In this model, every pour is associated with a patron tab and billed upon leaving the location. When guests arrive, they share their driver’s license, which is scanned to check in and ensure they are over 21. They use an RFID badge built into a bracelet to connect with the drink tap hardware to start pouring drinks. The technology controls, measures and provides inventory for all pours by a patron, and cuts them off at their limit.

The primary motivator is labor cost, said Darren Nicholson, iPourIt’s vice president of sales and marketing. The iPourIt technology enables streamlined alcohol beverage service and reduced labor expenses, focusing labor on other areas of the operation. The secondary motivator for bars and restaurants is differentiation, he said, because the novelty alone attracts patrons to sample and pour themselves their drink of choice.

IPourIt integrates with a few larger POS platforms on the market, and that connection is dependent on the type of integration. The taps use power over ethernet, and all operational processes are designed to work without an internet connection. However, iPourIt does back up all data in the cloud, Nicholson said.

The self-serve tap wall requires proper beer-dispensing design, installation and maintenance to perform properly. In most cases, the operator contracts with the beer dispenser installer for their work, and contract with iPourIt for the self-pour enhancement.

With the cost and scarcity of labor increasing, systems such as self-pour technology are likely to be here to stay.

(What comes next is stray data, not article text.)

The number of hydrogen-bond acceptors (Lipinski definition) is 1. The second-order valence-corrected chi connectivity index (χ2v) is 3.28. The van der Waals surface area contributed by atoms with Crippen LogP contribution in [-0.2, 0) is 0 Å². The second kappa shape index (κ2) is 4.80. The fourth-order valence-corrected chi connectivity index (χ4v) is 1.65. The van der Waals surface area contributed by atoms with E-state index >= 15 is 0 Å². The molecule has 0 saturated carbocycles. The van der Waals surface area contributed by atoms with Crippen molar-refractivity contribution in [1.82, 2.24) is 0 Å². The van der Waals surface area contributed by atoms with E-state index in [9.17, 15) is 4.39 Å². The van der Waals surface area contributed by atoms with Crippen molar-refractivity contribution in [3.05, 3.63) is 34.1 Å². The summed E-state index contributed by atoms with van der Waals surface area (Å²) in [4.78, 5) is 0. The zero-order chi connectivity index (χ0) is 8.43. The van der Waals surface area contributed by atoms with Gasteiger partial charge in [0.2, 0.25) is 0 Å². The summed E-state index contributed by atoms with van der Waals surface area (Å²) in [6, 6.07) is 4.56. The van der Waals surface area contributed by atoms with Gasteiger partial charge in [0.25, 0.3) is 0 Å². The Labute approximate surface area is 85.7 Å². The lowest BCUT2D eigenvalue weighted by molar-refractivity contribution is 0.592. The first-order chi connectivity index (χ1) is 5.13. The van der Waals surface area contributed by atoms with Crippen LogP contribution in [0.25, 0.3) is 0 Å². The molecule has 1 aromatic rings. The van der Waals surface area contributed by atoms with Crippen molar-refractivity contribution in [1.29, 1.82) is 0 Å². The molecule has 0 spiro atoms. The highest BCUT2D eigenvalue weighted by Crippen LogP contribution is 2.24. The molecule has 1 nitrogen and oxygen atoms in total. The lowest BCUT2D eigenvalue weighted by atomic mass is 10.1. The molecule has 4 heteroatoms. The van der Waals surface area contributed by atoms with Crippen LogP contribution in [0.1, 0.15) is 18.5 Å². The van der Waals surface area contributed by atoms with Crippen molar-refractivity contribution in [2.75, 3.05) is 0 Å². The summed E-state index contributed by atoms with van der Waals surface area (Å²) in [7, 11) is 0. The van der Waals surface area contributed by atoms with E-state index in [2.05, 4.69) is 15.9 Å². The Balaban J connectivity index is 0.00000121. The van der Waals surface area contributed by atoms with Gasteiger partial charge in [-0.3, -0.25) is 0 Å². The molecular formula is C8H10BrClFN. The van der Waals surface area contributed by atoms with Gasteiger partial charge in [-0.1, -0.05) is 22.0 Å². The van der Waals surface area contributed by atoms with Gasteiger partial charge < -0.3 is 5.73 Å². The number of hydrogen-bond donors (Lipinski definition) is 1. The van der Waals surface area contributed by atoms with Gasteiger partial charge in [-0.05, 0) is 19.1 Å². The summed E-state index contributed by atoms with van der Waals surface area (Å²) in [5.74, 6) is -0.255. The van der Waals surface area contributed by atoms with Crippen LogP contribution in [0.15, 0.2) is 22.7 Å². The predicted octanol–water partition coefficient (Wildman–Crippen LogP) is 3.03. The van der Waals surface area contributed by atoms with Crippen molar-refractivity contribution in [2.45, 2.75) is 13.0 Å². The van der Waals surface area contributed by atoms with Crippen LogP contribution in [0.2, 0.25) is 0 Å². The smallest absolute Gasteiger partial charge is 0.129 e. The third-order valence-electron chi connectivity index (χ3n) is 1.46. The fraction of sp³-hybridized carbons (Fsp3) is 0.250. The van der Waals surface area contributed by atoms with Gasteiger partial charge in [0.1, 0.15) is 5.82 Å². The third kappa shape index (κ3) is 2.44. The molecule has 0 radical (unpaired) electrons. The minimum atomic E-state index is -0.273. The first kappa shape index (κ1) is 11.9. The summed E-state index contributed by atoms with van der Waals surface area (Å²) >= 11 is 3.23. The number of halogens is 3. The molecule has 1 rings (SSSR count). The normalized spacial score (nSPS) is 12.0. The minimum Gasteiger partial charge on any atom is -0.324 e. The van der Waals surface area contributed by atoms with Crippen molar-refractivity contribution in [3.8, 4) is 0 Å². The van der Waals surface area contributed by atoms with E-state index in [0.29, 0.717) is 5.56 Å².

“People always compare self-pour technology to self-pump fuel stations, and as the technology continues to be adopted across a number of concept types, it will be considered a norm in the markets it’s designed to serve,” Nicholson said.

Future uses for POS

In the meantime, other examples of extended services can be as simple as customizing receipts for upsell or survey data capture. With the variety of data coming in and out of a POS platform, reporting and analytics can follow sales transactions.

“Out-of-the-box, store-level reporting is critical for day-to-day operations; seamless data flow from the POS to the back office is equally important for accounting, inventory and supply chain,” Trendell said.

For large enterprise operations, having all transaction and related data available through an application programming interface to create advanced analytics and data visualizations is another consideration.

From customer engagement to managing staff, to inventory and supply chain, a POS platform should be built for industry-specific use cases, where the team members will directly leverage the data.

In the future, POS systems will be doing much more than processing transactions. They will serve as a foundation of omni-channel growth, inventory management and customer engagement. Those selecting or upgrading a company’s POS should consider how flexible it is to integrate with different applications, such as marketing and loyalty additions, Trendell said.

Mobile POS is another trend in which special events, outdoor experiences and pop-up stores extend a store’s reach, so some companies are installing POS platforms with kiosk options. Operators need a solution that works without Wi-Fi or network connectivity. Oracle, for example, offers systems that can operate offline with information stored locally, and then when service is returned, it automatically synchronizes all transaction data through the cloud.

POS hardware and software go hand-in-hand. Antiquated and outdated registers and software come with increased risk of and vulnerability to cyberattacks and data breaches. So POS installations are going to be about flexibility and growth, going forward.

“One of the largest obstacles to navigate when running a business is ensuring the many disparate systems … can integrate with one another seamlessly,” Trendell said.

The volume and variety of data will continue to expand, and modern POS systems are key to managing transaction data.